When asked which inalienable right he was referring to, Bradshaw said, “the right to breathe freely as we choose to, with or without a mask.”

Bradshaw’s issues with the health district are not just over the mandate, he believes the number of cases, especially in Bonner County, do not indicate there is an actual pandemic due to COVID-19.

More than 257,000 people have died from COVID-19 in the United States alone, according to the Centers for Disease Control and Prevention. Worldwide, more than 1.3 million people have died from the virus, according to the World Health Organization.

“It’s not a risk to the general public,” Bradshaw said. “There is nobody healthy who has actually died from it. They’ve all had other conditions that were tied to it.”

While people with pre-existing conditions are at a greater risk of death or serious complications if they do contract COVID-19, in at least 6% of the people who died with COVID-19, the virus was the only cause mentioned.

“That doesn’t mean that we shouldn’t be careful,” Bradshaw said. “It’s our own responsibility to protect ourselves.”

Bradshaw said there were six people hospitalized in Bonner County. Individual county hospitalization numbers are not readily available on the Panhandle Health District website.

“Is that a pandemic number? No,” Bradshaw said. “It’s bad that any of them should have it but that’s not a pandemic number. I’m sorry.”

Unlike larger counties, which are also stretched thin, Bonner County has smaller medical resources. The main hospital in the county, Bonner General, is considered a critical access hospital with 25 beds.

Despite the implications to the health care system, Bradshaw said he wants to move forward with defunding the health district.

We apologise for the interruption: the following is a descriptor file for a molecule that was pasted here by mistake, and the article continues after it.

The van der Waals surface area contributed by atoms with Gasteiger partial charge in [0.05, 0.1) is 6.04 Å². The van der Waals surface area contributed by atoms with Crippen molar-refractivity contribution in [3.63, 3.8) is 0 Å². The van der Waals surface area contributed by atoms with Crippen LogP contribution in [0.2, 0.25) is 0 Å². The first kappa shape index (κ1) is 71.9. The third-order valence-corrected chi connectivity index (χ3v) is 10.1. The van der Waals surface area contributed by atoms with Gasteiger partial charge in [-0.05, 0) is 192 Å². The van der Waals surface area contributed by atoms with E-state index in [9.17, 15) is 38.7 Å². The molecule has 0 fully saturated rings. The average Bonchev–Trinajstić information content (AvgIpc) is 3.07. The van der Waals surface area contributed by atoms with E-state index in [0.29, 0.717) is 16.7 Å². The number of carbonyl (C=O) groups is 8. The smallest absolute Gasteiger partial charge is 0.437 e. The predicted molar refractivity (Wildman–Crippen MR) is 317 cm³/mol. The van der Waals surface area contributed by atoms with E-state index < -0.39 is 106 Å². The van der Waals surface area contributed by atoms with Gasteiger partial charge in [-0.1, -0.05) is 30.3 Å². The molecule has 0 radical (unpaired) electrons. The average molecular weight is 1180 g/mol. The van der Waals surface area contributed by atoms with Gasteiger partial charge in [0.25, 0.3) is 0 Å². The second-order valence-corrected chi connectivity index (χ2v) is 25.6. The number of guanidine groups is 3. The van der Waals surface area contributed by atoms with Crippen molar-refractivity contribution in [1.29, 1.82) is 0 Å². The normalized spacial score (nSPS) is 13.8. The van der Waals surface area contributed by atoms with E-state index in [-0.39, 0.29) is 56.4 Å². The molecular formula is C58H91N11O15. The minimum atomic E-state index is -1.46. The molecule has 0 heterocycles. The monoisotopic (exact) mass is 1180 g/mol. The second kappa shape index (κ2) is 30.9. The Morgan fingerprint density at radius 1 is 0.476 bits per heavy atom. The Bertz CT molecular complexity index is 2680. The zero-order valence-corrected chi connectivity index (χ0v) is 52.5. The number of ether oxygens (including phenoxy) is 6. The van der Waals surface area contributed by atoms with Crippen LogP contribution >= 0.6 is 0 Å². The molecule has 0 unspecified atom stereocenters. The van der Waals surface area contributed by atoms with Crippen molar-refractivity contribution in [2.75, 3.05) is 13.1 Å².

“If it was up to me, I’d reduce it to $1 a year; I think that makes more of a statement than just taking it all away,” Bradshaw said.

The motion will be on the agenda at next week’s Bonner County Commissioner meeting, Bradshaw said. In the meantime, Wheeler has his full support in balking at mask mandate enforcement, Bradshaw said.

While Wheeler said the mandate is “unenforceable,” Sandpoint Police Chief Corey Coon took a different stance.

“We have been following the lead of other communities around our state and beyond in terms of a best practice law enforcement approach,” Coon said in a statement. “Most law enforcement agencies have first taken the education approach, and this is consistent with what we do when a new law comes out that citizens may not be fully aware of, or adapted to. Think of recent laws around texting while driving, for example.”

Sandpoint police will issue warnings to individuals who are not in compliance with the new order before issuing a citation, a strategy Coon adapted from issues in Kootenai County.

The Coeur d’Alene City Attorney’s Office declined to cite people initially issued citations by police who violated the mandate last week, saying they weren’t given a warning or opportunity to comply, KREM 2 reported.

“We will be issuing the warnings and providing an opportunity to comply in Sandpoint,” Coon said.

In Bonner County, when dispatch receives a complaint of a violation of the mask mandate from citizens, the complainant will be told “the sheriff’s office will not be investigating or enforcing the mask mandate,” Wheeler wrote in a statement posted to the Bonner County Sheriff’s Office Facebook page.

If complainants are insistent about talking to a deputy, a deputy will call them back and repeat that the sheriff’s office will not investigate, Wheeler said.

The three police departments in Bonner County, Ponderay Police Department, Priest River Police Department and Sandpoint Police Department, are left to make their own decisions regarding enforcement, Wheeler said. The Ponderay and Priest River police departments did not respond to requests for comment Tuesday.